A review of cases of motor neurone disease seen at Groote Schuur Hospital from 2005 to 2010

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University of Cape Town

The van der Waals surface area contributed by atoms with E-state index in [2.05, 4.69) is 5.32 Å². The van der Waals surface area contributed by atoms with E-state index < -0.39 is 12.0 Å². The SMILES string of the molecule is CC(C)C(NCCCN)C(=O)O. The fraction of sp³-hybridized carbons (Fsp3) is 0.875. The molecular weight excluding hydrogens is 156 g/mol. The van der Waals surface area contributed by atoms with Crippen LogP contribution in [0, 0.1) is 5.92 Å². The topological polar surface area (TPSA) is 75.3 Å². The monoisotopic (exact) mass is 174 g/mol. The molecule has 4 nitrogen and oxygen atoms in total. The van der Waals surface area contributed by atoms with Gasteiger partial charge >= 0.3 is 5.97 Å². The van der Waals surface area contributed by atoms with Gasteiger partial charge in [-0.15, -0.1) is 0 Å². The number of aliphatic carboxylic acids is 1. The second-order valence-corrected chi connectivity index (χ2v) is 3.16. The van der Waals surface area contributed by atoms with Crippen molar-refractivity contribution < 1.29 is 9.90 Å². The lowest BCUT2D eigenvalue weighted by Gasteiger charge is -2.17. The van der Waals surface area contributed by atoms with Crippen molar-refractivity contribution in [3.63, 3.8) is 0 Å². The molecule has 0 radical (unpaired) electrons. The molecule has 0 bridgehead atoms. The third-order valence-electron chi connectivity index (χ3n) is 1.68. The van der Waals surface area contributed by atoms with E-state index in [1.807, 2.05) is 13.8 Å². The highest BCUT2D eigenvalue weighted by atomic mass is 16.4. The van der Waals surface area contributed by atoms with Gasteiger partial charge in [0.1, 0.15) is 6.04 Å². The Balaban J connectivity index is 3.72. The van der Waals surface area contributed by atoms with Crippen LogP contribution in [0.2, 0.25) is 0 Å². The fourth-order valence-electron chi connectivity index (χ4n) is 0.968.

Motor neurone disease (MND) is a rare progressive neurodegenerative disorder in which selective degeneration of the motor neurones of the brain and spinal cord occurs. Progressive weakness of limb, bulbar and respiratory muscles eventually results in death. Most descriptive and epidemiological studies of MND have been performed in the industrialized countries of Europe and North America. We know very little about the incidence or prevalence of MND in Africa in general and South Africa in particular. However, anecdotal evidence based on observations by clinicians in the neurology and geriatric medical clinics at Groote Schuur Hospital suggest that the condition is not uncommonly seen, even in younger patients. Furthermore, many cases appear to originate from the West Coast area of the Western Cape. The proposed study aimed at describing the demographic and clinical characteristics of MND seen at Groote Schuur Hospital between 2005 and 2010. I hypothesized that disease duration, measured from age of onset of first symptoms to death, would be shorter in patients with bulbar-onset disease, in younger-onset disease, and in patients with higher CSF protein and blood creatine kinase levels at baseline. Furthermore, age of onset of the disease would be younger in familial compared with sporadic MND. I also hypothesized that smoking and certain occupational exposures might be risk factors for MND, that there would be a male preponderance of the disease, and that a disproportionate number of cases would come from the West Coast region. This was a retrospective study. I reviewed the clinical notes of cases of motor neurone disease and collected data relevant to the aims and hypotheses described above. I applied the El Escorial diagnostic criteria for MND to check the validity of the diagnoses. Mortality data were obtained through the Burden of Diseases Research Unit at the South African Medical Research Council. Forty eight patients were identified who met El Escorial criteria for the diagnosis of probable or definite MND. The median age of onset of the disease was 54 (IQR 47-63) and the mean duration of the disease from earliest symptoms to death was 2 years (IQR 1-3). These did not differ significantly between bulbar and limb-onset disease sub-types. There was a male preponderance of the disease (60%) and the majority of patients (60%) were smokers. African patients tended to have a younger age of onset. Occupations involving potential exposure to chemicals were disproportionately represented in the MND patients compared with the general population of the Western Cape. People from the West Coast region were not disproportionately represented in the patient population. Baseline CSF protein and serum creatine kinase levels were not associated with disease duration. The characteristics of MND cases seen at Groote Schuur Hospital between 2005 and 2010 are similar to those described in the world literature. Smoking and chemical exposure may be risk factors for the disease. There was no evidence of clustering of cases. This study will serve as the basis for future larger prospective studies on MND prevalence and aetiology in South Africa.

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